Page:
Good point, little willow -- I don't recall Stephen Ambrose's age being an issue when questions of his authorship arose, or James Frey's age coming up during his recent excitement.

So, is her age coming up because folks think it might explain her plagiarism, or because they're ga-ga over someone so young getting such a big book contract?

Liz B said...

Susan, It's hard to know what happened; unless this gets turned into her next book, a tell all memoir about the publishing industry and the media who eagerly says 'look at the young writer ain't she cool?'.

Chris, from Brian's comment it seems that the way to go is just get rid of the book. I assume (however wrong it is to assume!) that in cases of nonfiction plagiarism a note and proper footnotes/ citations can be done. But this is fiction; frankly, I'm puzzled that part of the "solution" is a note to Megan McCafferty in future editions. I say, show me the money. (er, I mean show Megan the money.)

LW, I think the media is age obsessed, with younger=better and that Kaavya's age is part of the reason she got the $$ and the publicity. And no doubt part of the reason the media is now making a frenzy a shark infested feeding frenzy. And it bugs no end that the comments I've read in the blogosphere and on listserves is "she's so young & cute & Katie is so mean that of course it's not her fault." (Personally, I thought Katie could have been mean but was not.) If the argument is she's young so could not have done any better, the logical conclusion is that this is true of any young writer; so should there ever be a young writer offered that type of money? And whatever one thinks of Paolini's influences, or of Atwater-Rhodes writing style, both are young and neither have done this. (Both were younger that KV, IIRC, at time of intial publication.) So age is not an excuse. I do think that the crucial factor was not so much Kaavya's age as inexperience, which can be true of any age. I cannot believe that someone who did not have a book finished got a contract worth so much money. Anyone can have a great two sentence book description; the hard job is turning that into a book. (And can I blame KV for taking that much money when offered? No.) If publishing companies are willing to pay based on two sentences, they need to call me.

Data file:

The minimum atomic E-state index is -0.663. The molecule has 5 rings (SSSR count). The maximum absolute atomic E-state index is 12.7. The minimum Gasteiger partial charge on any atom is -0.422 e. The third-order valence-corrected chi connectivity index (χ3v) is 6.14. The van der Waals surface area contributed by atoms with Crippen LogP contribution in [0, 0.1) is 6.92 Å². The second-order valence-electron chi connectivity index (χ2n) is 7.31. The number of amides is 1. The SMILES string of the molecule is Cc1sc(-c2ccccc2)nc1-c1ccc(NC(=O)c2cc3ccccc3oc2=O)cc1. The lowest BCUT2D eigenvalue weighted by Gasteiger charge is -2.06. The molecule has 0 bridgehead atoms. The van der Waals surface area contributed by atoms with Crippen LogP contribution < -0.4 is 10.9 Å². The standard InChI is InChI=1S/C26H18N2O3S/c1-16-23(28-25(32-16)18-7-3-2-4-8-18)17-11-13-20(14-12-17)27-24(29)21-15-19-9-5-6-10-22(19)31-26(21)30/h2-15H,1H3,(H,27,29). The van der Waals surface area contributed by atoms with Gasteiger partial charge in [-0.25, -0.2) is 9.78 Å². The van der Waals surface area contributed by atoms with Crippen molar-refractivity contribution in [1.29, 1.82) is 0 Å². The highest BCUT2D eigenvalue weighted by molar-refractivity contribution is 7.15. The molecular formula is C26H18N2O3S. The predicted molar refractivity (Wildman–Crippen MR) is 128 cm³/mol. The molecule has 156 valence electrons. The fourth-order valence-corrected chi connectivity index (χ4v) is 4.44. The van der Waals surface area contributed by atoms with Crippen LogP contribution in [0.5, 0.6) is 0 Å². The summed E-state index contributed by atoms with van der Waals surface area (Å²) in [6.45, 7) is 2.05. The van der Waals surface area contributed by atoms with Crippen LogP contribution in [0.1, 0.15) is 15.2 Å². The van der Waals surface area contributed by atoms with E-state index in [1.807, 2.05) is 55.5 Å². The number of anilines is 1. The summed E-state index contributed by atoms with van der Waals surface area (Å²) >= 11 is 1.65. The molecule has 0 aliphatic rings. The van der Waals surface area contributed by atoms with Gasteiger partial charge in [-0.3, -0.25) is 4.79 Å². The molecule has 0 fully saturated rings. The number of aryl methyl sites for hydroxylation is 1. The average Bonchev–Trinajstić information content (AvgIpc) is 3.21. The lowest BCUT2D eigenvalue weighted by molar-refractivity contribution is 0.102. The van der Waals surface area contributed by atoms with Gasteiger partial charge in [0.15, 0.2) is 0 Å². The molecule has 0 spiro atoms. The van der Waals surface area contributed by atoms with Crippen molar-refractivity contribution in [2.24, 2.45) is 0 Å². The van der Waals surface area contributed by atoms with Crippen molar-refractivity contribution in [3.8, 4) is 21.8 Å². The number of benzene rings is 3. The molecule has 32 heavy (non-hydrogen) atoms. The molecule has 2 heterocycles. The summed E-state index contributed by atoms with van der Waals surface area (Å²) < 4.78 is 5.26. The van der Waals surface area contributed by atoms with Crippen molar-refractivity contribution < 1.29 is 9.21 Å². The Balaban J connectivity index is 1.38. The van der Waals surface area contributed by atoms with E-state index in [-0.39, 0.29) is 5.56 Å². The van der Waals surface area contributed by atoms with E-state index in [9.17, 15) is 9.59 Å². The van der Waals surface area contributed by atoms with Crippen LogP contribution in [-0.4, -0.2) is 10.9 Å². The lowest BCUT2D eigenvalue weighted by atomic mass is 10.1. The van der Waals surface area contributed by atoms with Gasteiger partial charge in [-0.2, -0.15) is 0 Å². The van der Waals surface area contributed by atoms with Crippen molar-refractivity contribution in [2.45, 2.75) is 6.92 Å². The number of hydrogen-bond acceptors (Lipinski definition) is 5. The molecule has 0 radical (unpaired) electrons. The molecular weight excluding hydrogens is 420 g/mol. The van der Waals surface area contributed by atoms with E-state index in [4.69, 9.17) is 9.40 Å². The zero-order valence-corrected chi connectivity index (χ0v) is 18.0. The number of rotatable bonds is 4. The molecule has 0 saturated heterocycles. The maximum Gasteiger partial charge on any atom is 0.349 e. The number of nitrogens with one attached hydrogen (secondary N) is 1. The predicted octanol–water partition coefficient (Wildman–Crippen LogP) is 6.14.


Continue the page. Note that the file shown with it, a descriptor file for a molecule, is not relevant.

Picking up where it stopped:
Right now, while I am quite firm that MMcC is the victim here, the others involved in this need to take some responsibility.

Liz B said...